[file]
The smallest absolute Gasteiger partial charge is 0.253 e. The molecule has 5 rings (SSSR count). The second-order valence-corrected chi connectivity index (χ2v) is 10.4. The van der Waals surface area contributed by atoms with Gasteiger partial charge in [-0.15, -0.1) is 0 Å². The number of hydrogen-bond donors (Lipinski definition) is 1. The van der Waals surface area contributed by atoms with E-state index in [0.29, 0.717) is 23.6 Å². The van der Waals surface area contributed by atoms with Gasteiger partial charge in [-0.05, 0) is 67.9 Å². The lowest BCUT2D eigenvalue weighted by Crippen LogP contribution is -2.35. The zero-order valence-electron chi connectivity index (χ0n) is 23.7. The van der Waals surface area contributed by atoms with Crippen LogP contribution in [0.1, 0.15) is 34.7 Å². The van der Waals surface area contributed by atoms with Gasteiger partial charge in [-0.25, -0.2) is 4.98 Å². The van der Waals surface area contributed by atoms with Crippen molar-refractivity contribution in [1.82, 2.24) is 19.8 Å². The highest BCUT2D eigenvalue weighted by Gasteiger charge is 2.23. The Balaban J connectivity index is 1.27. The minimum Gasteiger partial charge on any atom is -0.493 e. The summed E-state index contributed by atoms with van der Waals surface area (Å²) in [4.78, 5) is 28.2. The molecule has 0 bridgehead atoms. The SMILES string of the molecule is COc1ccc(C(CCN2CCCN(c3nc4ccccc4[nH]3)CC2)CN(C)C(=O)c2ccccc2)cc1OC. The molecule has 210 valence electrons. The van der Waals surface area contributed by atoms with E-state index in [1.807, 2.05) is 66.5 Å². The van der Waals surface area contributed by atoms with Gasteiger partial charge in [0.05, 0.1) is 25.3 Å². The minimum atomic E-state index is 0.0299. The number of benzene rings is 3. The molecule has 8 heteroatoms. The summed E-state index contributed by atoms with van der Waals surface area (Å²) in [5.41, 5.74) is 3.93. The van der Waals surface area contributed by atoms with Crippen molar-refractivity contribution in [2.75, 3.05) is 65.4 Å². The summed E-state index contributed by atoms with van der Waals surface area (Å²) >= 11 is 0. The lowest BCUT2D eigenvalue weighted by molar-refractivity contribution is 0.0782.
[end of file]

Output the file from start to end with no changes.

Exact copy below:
The smallest absolute Gasteiger partial charge is 0.253 e. The molecule has 5 rings (SSSR count). The second-order valence-corrected chi connectivity index (χ2v) is 10.4. The van der Waals surface area contributed by atoms with Gasteiger partial charge in [-0.15, -0.1) is 0 Å². The number of hydrogen-bond donors (Lipinski definition) is 1. The van der Waals surface area contributed by atoms with E-state index in [0.29, 0.717) is 23.6 Å². The van der Waals surface area contributed by atoms with Gasteiger partial charge in [-0.05, 0) is 67.9 Å². The lowest BCUT2D eigenvalue weighted by Crippen LogP contribution is -2.35. The zero-order valence-electron chi connectivity index (χ0n) is 23.7. The van der Waals surface area contributed by atoms with Crippen LogP contribution in [0.1, 0.15) is 34.7 Å². The van der Waals surface area contributed by atoms with Gasteiger partial charge in [-0.25, -0.2) is 4.98 Å². The van der Waals surface area contributed by atoms with Crippen molar-refractivity contribution in [1.82, 2.24) is 19.8 Å². The highest BCUT2D eigenvalue weighted by Gasteiger charge is 2.23. The Balaban J connectivity index is 1.27. The minimum Gasteiger partial charge on any atom is -0.493 e. The summed E-state index contributed by atoms with van der Waals surface area (Å²) in [4.78, 5) is 28.2. The molecule has 0 bridgehead atoms. The SMILES string of the molecule is COc1ccc(C(CCN2CCCN(c3nc4ccccc4[nH]3)CC2)CN(C)C(=O)c2ccccc2)cc1OC. The molecule has 210 valence electrons. The van der Waals surface area contributed by atoms with E-state index in [1.807, 2.05) is 66.5 Å². The van der Waals surface area contributed by atoms with Gasteiger partial charge in [0.05, 0.1) is 25.3 Å². The minimum atomic E-state index is 0.0299. The number of benzene rings is 3. The molecule has 8 heteroatoms. The summed E-state index contributed by atoms with van der Waals surface area (Å²) in [5.41, 5.74) is 3.93. The van der Waals surface area contributed by atoms with Crippen molar-refractivity contribution in [2.75, 3.05) is 65.4 Å². The summed E-state index contributed by atoms with van der Waals surface area (Å²) >= 11 is 0. The lowest BCUT2D eigenvalue weighted by molar-refractivity contribution is 0.0782.